Scoop Independent News
Hunger in the news
19 March 2009

US releases $2.2m to Zimbabwe’s health sector

This recent contribution brings the total US humanitarian assistance to Zimbabwe ’s food and health crisis to over US$260 million since October 2007. The US is the leading food donor, providing nearly 70 percent of all international food aid distributed in Zimbabwe through NGOs and the UN World Food Programme this year. In addition, the US will contribute over US$30 million this year for HIV and Aids programmes, in addition to paying for 33 percent of the Global Fund’s multilateral programmes
The Zimbabwean
Hunger in the news
19 March 2009

UN chief says defeating piracy requires restoration of law in Somalia

Despite the launch of "one of the largest anti-piracy flotillas in modern history," the clan-organized taking of vessels off the coast of Somalia will only cease when order is restored to the Horn of Africa nation, UN Secretary-General Ban Ki-moon says in a report released here on Wednesday. (...) Of great concern to the United Nations, Ban said, is the safety of vessels carrying food and other aid on which some 2.4 million Somalis depend, 95 percent of which arrives by sea and which was threatened by the 2007 attack on a ship contracted by the World Food Program (WFP).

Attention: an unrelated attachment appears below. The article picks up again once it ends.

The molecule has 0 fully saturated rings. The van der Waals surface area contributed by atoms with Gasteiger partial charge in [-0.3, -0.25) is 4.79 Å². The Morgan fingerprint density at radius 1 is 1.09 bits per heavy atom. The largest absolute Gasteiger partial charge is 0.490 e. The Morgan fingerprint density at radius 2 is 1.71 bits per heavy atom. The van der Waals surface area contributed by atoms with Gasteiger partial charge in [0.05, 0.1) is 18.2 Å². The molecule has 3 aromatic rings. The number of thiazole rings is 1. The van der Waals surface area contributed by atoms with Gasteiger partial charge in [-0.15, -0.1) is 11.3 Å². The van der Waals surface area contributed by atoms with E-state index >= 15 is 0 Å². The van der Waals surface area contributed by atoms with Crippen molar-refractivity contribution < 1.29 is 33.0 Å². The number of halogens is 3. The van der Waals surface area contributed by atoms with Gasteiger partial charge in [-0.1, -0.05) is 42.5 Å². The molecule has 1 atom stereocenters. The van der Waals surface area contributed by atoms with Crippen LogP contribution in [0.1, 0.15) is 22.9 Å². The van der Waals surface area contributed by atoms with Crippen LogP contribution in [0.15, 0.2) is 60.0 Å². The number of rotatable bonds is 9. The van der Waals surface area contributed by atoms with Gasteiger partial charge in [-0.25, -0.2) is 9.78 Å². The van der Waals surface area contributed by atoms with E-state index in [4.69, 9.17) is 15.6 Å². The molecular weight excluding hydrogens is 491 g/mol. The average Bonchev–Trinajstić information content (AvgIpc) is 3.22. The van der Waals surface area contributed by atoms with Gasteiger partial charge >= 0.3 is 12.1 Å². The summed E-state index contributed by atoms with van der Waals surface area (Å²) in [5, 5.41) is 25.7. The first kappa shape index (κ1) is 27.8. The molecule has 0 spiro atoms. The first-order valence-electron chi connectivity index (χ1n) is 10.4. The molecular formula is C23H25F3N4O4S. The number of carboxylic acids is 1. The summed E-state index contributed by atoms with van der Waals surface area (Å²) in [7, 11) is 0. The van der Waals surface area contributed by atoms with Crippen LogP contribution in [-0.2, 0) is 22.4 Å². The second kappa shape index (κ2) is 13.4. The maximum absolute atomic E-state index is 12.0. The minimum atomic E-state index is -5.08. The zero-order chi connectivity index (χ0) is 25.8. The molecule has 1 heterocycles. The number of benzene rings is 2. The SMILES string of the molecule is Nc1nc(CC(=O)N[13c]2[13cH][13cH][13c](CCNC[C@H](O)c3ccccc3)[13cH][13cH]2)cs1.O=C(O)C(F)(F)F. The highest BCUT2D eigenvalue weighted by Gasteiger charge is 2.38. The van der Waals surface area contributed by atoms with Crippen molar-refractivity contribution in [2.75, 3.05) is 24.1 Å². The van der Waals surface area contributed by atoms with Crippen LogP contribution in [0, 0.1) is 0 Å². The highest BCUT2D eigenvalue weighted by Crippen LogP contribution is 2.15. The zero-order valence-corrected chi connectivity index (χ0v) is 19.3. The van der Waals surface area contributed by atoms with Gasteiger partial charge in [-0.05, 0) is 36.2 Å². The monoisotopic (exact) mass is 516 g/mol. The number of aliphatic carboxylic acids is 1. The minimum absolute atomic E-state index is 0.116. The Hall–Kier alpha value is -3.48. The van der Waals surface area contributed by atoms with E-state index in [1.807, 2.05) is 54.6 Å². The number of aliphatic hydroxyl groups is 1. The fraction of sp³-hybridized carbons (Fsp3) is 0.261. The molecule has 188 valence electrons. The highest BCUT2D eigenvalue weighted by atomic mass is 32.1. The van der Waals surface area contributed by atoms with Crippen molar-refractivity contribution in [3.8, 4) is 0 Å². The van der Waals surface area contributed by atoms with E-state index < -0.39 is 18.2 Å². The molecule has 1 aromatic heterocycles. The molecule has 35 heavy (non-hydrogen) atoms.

Xinhua
Hunger in the news
19 March 2009

UN: About 14,000 new Somali refugees entered Kenya in January

The United Nations agencies said more than 14,000 new Somali refugees have been registered in Kenya in January, adding to a refugee population which already far exceeds the capacity of existing camps and support mechanisms. "New arrivals are expected to continue during the course of the year. Therefore, there is an immediate need to decongest existing camps and accommodate arrivals in new camps with adequate infrastructure," said OCHA, citing figures from the UNHCR, WFP and UNICEF.
People's Daily / Xinhua
Hunger in the news
19 March 2009

Golden days

Despite all the promises of development, and the promotion of other crops such as tea, asparagus and rubber, switching out of poppies had left most farmers in Myanmar and Laos worse off, even before the current global downturn. UNODC and the Laotian government had to appeal to the World Food Programme (WFP) for emergency food aid. More than half the 2,058 villages in the provinces of Phongsaly, Houaphan and Xieng Khouang, most of which had been put under pressure to abandon opium, were short of food. A former WFP representative in Vientiane, Christa Rader, concludes that massive development programmes will be needed to help former opium-growers find other ways of making ends meet.
The Economist
Hunger in the news
19 March 2009

North Korea: A glimpse inside a secret state

Two US journalists were detained by the North Koreans on Tuesday while reporting from the China-North Korea border. The BBC's Michael Bristow was also on the border on Tuesday. Here he reports on what he found. (...) The World Food Programme says that nearly nine million North Koreans will need foreign food aid this year. This rural face is one that North Korea's current leader, Kim Jong-il, does not want the outside world to see.
BBC News